Photo-Illustration: Vulture; Photos by Getty Images
If 2021 felt like a strange purgatory for artists who released an album but never really got to tour it, then 2022 will either be some heaven where concerts and festivals can exist without disruption or … more of our current hell. According to lots of promises and teasers made in the final months and moments of 2021, everyone from Mitski and Charli XCX to Rosalía and Kehlani is unearthing albums from the vaults where they’ve been stored, awaiting a live audience. Some musicians in particular, like FKA twigs, the Weeknd, and Earl Sweatshirt, are now readying projects that they started crafting in the early void of pandemic, two whole years ago — enough time for the concept of the quarantine album to run its course. So while tons of long-teased LPs from music’s biggest stars, like BTS, Kendrick Lamar, Cardi B, Lizzo, and SZA, have yet to be fully confirmed, the new potential stadium-tour circuit signals an optimistic future for heavy hitters to come down the pipeline this year. Here are the records that we’re looking forward to the most, alongside the rest.
To follow-up the ’80s-villain persona he crafted on 2020’s After Hours, enigma turned pop superstar the Weeknd is welcoming the New Year with Dawn FM, which will feature collaborators Tyler, the Creator; Quincy Jones; Lil Wayne; Oneohtrix Point Never; and his neighbor turned quarantine friend Jim Carrey. (And, of course, a “small cameo” from a Safdie.) He sees the album as a radio station in the car of someone stuck in a purgatory state, “stuck in traffic waiting to reach the light at the end of the tunnel,” he explained to Billboard, adding that it will dabble in “EDM, hip-hop, and three other types of sounds in one song.”
The fourth installment of Gunna’s Drip Season series is imminent, arriving nearly four years after the last one. That doesn’t mean the Atlanta rapper hasn’t been plenty busy, though; since, he’s released his 2018 Drip Harder collaborative mixtape with Lil Baby, plus debut studio album Drip or Drown 2 and its 2020 followup Wunna; helped Young Thug helm 2021’s Slime Language 2, the second compilation album from their label Young Stoner Life; and hopped on tracks by everyone from Nav to Lil Tecca, among others. According to a teaser of a new single shared this week, Drip Season 4 will see appearances from Thugger and Future, likely amid more of Gunna’s labelmates. (And, maybe, if we’re extra-lucky, a cameo from his No. 1 fan.)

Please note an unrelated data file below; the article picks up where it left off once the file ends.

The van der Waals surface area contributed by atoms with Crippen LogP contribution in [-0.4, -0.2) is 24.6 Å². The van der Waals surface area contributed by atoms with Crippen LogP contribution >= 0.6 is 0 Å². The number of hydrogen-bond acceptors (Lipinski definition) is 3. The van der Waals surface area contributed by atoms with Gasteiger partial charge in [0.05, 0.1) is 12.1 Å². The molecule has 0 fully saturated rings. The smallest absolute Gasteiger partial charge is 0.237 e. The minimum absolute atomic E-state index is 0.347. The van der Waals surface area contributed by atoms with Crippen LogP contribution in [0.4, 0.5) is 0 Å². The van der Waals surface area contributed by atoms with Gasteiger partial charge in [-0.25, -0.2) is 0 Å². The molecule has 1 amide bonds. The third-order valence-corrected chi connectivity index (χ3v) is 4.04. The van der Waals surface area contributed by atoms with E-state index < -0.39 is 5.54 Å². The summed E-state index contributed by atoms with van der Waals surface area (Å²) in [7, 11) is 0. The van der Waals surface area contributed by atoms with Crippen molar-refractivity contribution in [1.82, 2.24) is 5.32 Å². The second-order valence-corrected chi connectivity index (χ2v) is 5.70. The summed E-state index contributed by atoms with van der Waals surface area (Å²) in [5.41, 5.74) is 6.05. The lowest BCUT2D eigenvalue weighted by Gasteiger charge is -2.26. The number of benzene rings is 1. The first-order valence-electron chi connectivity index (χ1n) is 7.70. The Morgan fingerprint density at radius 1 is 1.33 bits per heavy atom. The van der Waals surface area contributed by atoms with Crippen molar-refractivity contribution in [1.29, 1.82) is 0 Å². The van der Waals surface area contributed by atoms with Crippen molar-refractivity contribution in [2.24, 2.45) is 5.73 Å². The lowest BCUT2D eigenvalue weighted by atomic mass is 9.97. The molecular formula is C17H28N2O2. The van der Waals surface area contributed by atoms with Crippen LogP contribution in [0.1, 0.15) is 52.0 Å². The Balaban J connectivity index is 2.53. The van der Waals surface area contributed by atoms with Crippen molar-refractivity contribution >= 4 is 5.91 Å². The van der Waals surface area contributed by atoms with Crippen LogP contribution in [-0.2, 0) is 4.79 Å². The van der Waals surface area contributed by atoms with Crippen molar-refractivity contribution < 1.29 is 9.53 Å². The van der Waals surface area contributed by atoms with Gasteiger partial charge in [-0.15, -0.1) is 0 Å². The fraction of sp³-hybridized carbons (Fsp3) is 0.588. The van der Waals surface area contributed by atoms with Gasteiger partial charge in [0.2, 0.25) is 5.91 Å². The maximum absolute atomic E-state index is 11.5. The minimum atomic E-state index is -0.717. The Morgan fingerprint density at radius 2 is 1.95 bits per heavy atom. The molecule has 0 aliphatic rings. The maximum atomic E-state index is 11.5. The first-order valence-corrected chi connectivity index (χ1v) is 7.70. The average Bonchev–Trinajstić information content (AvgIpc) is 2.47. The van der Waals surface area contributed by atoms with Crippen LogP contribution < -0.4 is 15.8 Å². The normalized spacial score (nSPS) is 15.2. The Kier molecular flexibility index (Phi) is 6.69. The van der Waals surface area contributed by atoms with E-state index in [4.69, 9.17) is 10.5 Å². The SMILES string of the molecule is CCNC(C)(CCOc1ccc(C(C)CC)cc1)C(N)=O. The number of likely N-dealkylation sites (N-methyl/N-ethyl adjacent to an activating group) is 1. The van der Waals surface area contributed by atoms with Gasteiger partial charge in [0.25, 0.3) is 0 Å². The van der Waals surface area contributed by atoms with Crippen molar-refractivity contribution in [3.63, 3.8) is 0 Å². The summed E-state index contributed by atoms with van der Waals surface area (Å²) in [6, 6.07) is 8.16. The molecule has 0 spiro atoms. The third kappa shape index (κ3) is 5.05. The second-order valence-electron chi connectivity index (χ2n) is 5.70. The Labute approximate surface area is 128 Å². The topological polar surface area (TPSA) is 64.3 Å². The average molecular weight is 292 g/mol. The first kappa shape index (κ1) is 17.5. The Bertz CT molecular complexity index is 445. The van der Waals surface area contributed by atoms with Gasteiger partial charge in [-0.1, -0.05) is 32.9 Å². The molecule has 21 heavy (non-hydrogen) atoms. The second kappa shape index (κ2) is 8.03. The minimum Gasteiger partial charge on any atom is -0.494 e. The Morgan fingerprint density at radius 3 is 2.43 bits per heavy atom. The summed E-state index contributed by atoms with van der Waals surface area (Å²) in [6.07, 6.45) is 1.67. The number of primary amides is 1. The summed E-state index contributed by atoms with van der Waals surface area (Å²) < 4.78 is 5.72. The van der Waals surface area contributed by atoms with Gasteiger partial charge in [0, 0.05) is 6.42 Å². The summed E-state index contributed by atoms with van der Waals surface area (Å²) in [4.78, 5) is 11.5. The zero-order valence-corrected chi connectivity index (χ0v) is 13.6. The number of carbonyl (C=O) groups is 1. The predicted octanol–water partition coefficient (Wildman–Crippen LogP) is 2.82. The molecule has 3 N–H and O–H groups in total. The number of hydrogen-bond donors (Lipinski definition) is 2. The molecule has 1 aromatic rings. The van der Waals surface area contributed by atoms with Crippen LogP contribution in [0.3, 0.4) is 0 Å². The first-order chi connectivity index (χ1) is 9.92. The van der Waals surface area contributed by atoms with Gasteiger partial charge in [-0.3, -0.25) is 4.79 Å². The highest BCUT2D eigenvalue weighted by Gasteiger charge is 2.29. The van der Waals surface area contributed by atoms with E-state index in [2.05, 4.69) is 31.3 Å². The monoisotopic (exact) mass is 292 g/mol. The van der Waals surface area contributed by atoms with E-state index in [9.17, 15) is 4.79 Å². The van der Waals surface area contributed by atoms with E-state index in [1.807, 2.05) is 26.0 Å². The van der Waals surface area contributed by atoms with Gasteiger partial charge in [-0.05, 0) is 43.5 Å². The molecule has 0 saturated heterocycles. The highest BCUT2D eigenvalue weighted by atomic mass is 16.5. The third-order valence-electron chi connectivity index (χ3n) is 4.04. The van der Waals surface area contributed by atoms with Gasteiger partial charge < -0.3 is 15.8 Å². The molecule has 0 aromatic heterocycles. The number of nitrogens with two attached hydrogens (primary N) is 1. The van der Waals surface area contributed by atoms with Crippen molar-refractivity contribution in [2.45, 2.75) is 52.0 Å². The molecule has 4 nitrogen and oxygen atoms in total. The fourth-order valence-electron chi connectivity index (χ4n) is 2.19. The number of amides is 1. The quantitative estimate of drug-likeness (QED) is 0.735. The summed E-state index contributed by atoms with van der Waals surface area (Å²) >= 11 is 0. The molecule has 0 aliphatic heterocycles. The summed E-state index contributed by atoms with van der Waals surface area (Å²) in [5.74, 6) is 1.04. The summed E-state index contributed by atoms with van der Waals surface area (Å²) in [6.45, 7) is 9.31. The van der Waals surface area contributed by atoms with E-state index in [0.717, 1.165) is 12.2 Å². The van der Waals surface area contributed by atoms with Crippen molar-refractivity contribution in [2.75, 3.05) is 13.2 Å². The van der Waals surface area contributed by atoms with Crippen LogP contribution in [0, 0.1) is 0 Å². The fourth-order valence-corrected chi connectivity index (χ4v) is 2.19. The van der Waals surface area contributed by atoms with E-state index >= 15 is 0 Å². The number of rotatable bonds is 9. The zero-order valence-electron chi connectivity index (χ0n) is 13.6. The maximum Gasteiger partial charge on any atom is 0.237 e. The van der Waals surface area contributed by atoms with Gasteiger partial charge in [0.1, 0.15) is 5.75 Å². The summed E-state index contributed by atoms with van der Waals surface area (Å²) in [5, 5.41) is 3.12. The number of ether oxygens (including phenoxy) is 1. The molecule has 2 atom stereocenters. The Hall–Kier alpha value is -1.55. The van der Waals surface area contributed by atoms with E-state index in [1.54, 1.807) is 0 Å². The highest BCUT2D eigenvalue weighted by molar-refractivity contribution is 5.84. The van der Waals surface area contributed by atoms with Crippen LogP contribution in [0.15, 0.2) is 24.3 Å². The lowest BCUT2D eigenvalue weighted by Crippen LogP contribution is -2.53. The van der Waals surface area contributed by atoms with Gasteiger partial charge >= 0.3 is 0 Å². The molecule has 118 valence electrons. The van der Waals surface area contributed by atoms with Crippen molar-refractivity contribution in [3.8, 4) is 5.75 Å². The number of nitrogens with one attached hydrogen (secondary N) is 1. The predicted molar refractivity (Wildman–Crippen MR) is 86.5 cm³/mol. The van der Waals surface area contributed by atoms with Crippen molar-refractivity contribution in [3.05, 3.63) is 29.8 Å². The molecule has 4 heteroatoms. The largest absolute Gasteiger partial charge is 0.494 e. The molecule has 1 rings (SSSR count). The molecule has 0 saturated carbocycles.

FKA twigs has long been whispering of a new project she made in quarantine with remote collaborators, including the Spanish producer El Guincho. So it comes as no surprise that the Capricorn sun singer herself started teasing a mixtape thought to be called Capri Sun at the start of the season (late December to mid-January), beginning with the unveiling of the Weeknd-featuring single “Tears in the Club.” Back in September, twigs teased the follow-up to 2019’s Magdalene as being “really deep, emotional and honest, but hopefully more golden tears than blue,” she wrote on her fan Discord. “I channeled my melancholy differently this time and it was so amazing.” And now, she’s announced the mixtape is out January, officially titled Caprisongs, calling it her “journey back to myself through my amazing collaborators and friends.” The 17-song project will also feature Daniel Caesar, Jorja Smith, Unknown T, Shygirl, Rema, Pa Salieu, and Dystopia.
Before COVID hit, Earl Sweatshirt was hard at work on The People Could Fly, an album named after a book of Black American folktales he used to read with his mother, he revealed in a statement. But lockdown prompted him to switch gears and “lean into the chaos,” inspiring the ten tracks on his upcoming project, aptly named Sick! The follow-up to 2019’s Feet of Clay promises more of Earl’s jazzy experimentations, aided by collaborators Armand Hammer (the New York underground duo of billy woods and Elucid) and Detroit-based Bruiser Brigade’s Zelooperz, as well as producers like Alchemist, Black Noi$e, and Navy Blue.